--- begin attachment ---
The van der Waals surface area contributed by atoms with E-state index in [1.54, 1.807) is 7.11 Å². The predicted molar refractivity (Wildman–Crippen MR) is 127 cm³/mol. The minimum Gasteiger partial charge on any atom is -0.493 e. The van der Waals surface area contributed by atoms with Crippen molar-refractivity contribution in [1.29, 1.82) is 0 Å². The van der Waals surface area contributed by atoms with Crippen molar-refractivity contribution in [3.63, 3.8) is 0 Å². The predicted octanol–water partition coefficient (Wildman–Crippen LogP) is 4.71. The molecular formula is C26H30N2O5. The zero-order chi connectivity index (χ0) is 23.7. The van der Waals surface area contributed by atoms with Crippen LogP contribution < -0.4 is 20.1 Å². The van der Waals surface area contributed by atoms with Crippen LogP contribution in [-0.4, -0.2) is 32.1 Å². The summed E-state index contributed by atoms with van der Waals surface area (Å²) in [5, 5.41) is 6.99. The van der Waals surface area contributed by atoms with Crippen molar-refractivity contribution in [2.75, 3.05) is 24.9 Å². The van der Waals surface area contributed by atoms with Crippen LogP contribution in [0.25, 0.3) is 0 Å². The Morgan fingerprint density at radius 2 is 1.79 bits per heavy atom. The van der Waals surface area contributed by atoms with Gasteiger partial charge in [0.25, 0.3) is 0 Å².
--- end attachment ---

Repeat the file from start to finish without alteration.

The van der Waals surface area contributed by atoms with E-state index in [1.54, 1.807) is 7.11 Å². The predicted molar refractivity (Wildman–Crippen MR) is 127 cm³/mol. The minimum Gasteiger partial charge on any atom is -0.493 e. The van der Waals surface area contributed by atoms with Crippen molar-refractivity contribution in [1.29, 1.82) is 0 Å². The van der Waals surface area contributed by atoms with Crippen molar-refractivity contribution in [3.63, 3.8) is 0 Å². The predicted octanol–water partition coefficient (Wildman–Crippen LogP) is 4.71. The molecular formula is C26H30N2O5. The zero-order chi connectivity index (χ0) is 23.7. The van der Waals surface area contributed by atoms with Crippen LogP contribution < -0.4 is 20.1 Å². The van der Waals surface area contributed by atoms with Crippen LogP contribution in [-0.4, -0.2) is 32.1 Å². The summed E-state index contributed by atoms with van der Waals surface area (Å²) in [5, 5.41) is 6.99. The van der Waals surface area contributed by atoms with Crippen molar-refractivity contribution in [2.75, 3.05) is 24.9 Å². The van der Waals surface area contributed by atoms with Crippen LogP contribution in [0.25, 0.3) is 0 Å². The Morgan fingerprint density at radius 2 is 1.79 bits per heavy atom. The van der Waals surface area contributed by atoms with Gasteiger partial charge in [0.25, 0.3) is 0 Å².